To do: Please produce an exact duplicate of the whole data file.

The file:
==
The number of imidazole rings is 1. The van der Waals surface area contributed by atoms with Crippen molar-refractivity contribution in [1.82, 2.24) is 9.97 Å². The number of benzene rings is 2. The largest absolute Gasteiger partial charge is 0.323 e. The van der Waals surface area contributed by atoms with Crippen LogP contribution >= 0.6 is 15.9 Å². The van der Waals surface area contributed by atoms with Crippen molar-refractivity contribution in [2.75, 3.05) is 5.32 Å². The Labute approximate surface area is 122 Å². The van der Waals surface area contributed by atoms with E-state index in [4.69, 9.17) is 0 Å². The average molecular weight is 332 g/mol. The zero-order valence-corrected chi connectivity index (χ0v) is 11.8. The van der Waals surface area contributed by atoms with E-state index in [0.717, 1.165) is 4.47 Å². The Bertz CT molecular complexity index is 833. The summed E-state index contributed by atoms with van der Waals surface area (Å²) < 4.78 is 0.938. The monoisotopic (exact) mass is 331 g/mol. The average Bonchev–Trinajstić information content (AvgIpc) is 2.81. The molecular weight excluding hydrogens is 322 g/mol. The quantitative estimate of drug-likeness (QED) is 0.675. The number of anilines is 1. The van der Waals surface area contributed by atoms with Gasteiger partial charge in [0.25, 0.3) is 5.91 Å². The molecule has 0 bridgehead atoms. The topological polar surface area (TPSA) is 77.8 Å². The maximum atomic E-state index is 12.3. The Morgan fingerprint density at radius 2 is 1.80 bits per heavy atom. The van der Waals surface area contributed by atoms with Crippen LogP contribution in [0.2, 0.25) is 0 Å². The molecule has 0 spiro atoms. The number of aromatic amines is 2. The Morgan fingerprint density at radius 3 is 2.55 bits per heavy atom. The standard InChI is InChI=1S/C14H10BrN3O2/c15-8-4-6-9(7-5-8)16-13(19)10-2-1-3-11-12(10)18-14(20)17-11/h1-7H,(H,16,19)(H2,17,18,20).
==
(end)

The number of imidazole rings is 1. The van der Waals surface area contributed by atoms with Crippen molar-refractivity contribution in [1.82, 2.24) is 9.97 Å². The number of benzene rings is 2. The largest absolute Gasteiger partial charge is 0.323 e. The van der Waals surface area contributed by atoms with Crippen LogP contribution >= 0.6 is 15.9 Å². The van der Waals surface area contributed by atoms with Crippen molar-refractivity contribution in [2.75, 3.05) is 5.32 Å². The Labute approximate surface area is 122 Å². The van der Waals surface area contributed by atoms with E-state index in [4.69, 9.17) is 0 Å². The average molecular weight is 332 g/mol. The zero-order valence-corrected chi connectivity index (χ0v) is 11.8. The van der Waals surface area contributed by atoms with E-state index in [0.717, 1.165) is 4.47 Å². The Bertz CT molecular complexity index is 833. The summed E-state index contributed by atoms with van der Waals surface area (Å²) < 4.78 is 0.938. The monoisotopic (exact) mass is 331 g/mol. The average Bonchev–Trinajstić information content (AvgIpc) is 2.81. The molecular weight excluding hydrogens is 322 g/mol. The quantitative estimate of drug-likeness (QED) is 0.675. The number of anilines is 1. The van der Waals surface area contributed by atoms with Gasteiger partial charge in [0.25, 0.3) is 5.91 Å². The molecule has 0 bridgehead atoms. The topological polar surface area (TPSA) is 77.8 Å². The maximum atomic E-state index is 12.3. The Morgan fingerprint density at radius 2 is 1.80 bits per heavy atom. The van der Waals surface area contributed by atoms with Crippen LogP contribution in [0.2, 0.25) is 0 Å². The molecule has 0 spiro atoms. The number of aromatic amines is 2. The Morgan fingerprint density at radius 3 is 2.55 bits per heavy atom. The standard InChI is InChI=1S/C14H10BrN3O2/c15-8-4-6-9(7-5-8)16-13(19)10-2-1-3-11-12(10)18-14(20)17-11/h1-7H,(H,16,19)(H2,17,18,20).